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Two Centuries of Compromise


Bouie has an interesting comparison between the Missouri Compromise in 1820 and what we face in 2020.

Constitutional government depends on good faith adherence to the spirit as well as the letter of the law. Discard the former, and there’s nothing in the latter to keep a democracy (or if you prefer, a republic) from falling into unenlightened despotism.

The Missouri controversy was, of course, settled with a compromise. Missouri would enter the Union as a slave state, and Maine would enter as a free state, but Congress would prohibit slavery in all land of the Louisiana Purchase north of the 36° 30’ parallel. This defused the fight over the territory, but could not resolve the conflict over the Union. This was legislation, a good faith agreement between two irreconcilable sides, not a permanent addition to the constitutional framework.

Nor could it be permanent in a country where sectionalism made it impossible to meet the supermajority requirement for amending the Constitution. There would be no neutral ground for mediating sectional conflicts over slavery. Instead, Americans would try as much as possible to suppress disputes through a careful balance of power and territory. It was the only option in a society where both sides, North and South, feared domination should one side win the upper hand. Or, as Van Cleve writes,

they believed that under the Constitution long-term capture of the federal government by one section or the other was entirely possible, and that no reciprocity in governing would then be required, so that the losing side would be exploited by the victors in a zero-sum game.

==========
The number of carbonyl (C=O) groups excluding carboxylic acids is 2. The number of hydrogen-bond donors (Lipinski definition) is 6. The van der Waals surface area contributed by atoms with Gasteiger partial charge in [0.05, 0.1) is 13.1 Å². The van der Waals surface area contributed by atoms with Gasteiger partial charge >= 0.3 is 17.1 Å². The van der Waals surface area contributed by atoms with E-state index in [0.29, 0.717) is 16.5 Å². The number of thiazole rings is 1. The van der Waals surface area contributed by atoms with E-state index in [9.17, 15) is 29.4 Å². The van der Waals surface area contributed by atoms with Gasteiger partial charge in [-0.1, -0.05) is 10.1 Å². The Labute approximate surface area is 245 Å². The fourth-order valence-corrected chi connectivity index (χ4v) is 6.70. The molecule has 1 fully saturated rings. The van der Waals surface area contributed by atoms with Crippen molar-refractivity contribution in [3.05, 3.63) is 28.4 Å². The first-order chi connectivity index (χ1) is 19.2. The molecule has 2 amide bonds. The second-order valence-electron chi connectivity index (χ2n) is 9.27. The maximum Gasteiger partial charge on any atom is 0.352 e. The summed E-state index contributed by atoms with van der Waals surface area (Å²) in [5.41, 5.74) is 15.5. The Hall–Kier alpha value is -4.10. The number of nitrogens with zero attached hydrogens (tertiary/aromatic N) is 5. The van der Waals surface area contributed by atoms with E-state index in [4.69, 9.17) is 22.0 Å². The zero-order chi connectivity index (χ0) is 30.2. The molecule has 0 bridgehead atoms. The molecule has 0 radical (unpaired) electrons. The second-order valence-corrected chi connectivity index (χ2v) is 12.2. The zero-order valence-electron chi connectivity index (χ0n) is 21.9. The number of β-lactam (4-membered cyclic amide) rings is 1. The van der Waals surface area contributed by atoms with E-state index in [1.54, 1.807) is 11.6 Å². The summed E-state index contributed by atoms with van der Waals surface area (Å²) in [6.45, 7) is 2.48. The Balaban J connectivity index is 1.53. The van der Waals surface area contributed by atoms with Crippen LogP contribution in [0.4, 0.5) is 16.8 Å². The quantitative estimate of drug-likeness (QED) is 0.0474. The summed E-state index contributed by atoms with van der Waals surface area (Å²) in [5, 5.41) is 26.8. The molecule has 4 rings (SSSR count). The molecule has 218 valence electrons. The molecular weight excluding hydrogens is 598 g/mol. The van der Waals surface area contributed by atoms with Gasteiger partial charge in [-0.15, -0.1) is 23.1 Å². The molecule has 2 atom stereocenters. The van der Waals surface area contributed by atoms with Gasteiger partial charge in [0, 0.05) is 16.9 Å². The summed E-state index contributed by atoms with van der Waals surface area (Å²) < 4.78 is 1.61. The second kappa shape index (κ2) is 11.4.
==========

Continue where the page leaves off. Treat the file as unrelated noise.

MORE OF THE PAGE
Our conflict isn’t the same, but the dynamic — fear on both sides of long-term defeat and permanent domination — feels familiar. Liberals fear suppression at the hands of a narrow political minority, its power amplified by courts and counter-majoritarian institutions; conservatives fear the same at the hands of a progressive coalition, its power amplified through the organs of cultural influence.

The election in November will shape the future of this dynamic — either strengthening conservatives and freeing them to act without restraint or giving liberals a chance to make political, economic and judicial reform a reality — but it won’t resolve the conflict. The divides are too deep, tied to fundamental questions of ideology and both national and personal identity. We need a compromise, an agreement for the sake of democracy and constitutional government, but it’s not clear we can forge one. And even if we could come to a truce this year or the next, it’s also true that nothing lasts forever.

I’m increasingly believing the best historical analogy is the development of Jim Crow, where white southerners were so angry at the rise of Black political power in Reconstruction and so bitter about the end of slavery that they engaged in massive violence, electoral fraud, and any tactic possible to reassert white power in the South and, to some extent, the rest of the nation too. The Obama coalition, for as mild as it was from a policy perspective, has unleashed the same kind of frothing anger over not only a Black president and Black lives mattering but over the whole coalition of liberals that allowed that to happen. The main difference for me between 1898, when the Wilmington Riot overthrew in a localized coup the biracial political coalition leading the city, is that there is very little that is sectional about this today. Whether we see ourselves in a situation something like 1820 or 1860 or 1898, it’s hard to see anything anything but a lot of messiness and a lot of violence going forward. And that most of the peace in this nation, such as it has been, has resulted from compromises that ensure white supremacy should not less us rest easy since that is by no means an acceptable result in 2020.

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